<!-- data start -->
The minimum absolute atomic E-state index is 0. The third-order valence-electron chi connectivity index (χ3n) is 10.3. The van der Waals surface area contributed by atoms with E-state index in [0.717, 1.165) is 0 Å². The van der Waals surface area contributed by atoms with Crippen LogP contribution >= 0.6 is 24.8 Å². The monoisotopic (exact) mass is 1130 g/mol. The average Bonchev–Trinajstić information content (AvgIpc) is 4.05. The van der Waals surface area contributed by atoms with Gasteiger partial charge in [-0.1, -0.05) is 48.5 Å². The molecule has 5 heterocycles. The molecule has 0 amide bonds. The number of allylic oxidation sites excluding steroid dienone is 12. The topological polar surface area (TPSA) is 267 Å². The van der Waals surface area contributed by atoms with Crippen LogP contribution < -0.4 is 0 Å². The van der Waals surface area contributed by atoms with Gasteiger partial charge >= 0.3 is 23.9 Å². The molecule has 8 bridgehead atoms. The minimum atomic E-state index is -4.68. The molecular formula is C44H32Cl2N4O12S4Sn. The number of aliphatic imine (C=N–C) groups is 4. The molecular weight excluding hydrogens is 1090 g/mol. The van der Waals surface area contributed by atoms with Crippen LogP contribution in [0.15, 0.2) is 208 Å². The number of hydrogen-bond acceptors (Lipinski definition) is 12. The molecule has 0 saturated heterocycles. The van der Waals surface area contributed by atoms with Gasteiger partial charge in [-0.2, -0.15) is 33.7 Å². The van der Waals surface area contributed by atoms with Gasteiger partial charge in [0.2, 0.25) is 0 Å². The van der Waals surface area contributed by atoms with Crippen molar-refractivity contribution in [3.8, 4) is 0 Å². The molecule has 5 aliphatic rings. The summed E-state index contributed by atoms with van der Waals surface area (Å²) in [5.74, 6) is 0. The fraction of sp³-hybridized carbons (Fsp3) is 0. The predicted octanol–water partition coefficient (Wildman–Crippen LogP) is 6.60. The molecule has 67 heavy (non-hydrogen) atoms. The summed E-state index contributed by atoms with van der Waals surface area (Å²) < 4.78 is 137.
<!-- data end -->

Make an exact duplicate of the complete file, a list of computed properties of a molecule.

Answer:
The minimum absolute atomic E-state index is 0. The third-order valence-electron chi connectivity index (χ3n) is 10.3. The van der Waals surface area contributed by atoms with E-state index in [0.717, 1.165) is 0 Å². The van der Waals surface area contributed by atoms with Crippen LogP contribution >= 0.6 is 24.8 Å². The monoisotopic (exact) mass is 1130 g/mol. The average Bonchev–Trinajstić information content (AvgIpc) is 4.05. The van der Waals surface area contributed by atoms with Gasteiger partial charge in [-0.1, -0.05) is 48.5 Å². The molecule has 5 heterocycles. The molecule has 0 amide bonds. The number of allylic oxidation sites excluding steroid dienone is 12. The topological polar surface area (TPSA) is 267 Å². The van der Waals surface area contributed by atoms with Crippen LogP contribution < -0.4 is 0 Å². The van der Waals surface area contributed by atoms with Gasteiger partial charge >= 0.3 is 23.9 Å². The molecule has 8 bridgehead atoms. The minimum atomic E-state index is -4.68. The molecular formula is C44H32Cl2N4O12S4Sn. The number of aliphatic imine (C=N–C) groups is 4. The molecular weight excluding hydrogens is 1090 g/mol. The van der Waals surface area contributed by atoms with Crippen LogP contribution in [0.15, 0.2) is 208 Å². The number of hydrogen-bond acceptors (Lipinski definition) is 12. The molecule has 0 saturated heterocycles. The van der Waals surface area contributed by atoms with Gasteiger partial charge in [-0.2, -0.15) is 33.7 Å². The van der Waals surface area contributed by atoms with Gasteiger partial charge in [0.2, 0.25) is 0 Å². The van der Waals surface area contributed by atoms with Crippen molar-refractivity contribution in [3.8, 4) is 0 Å². The molecule has 5 aliphatic rings. The summed E-state index contributed by atoms with van der Waals surface area (Å²) in [5.74, 6) is 0. The fraction of sp³-hybridized carbons (Fsp3) is 0. The predicted octanol–water partition coefficient (Wildman–Crippen LogP) is 6.60. The molecule has 67 heavy (non-hydrogen) atoms. The summed E-state index contributed by atoms with van der Waals surface area (Å²) < 4.78 is 137.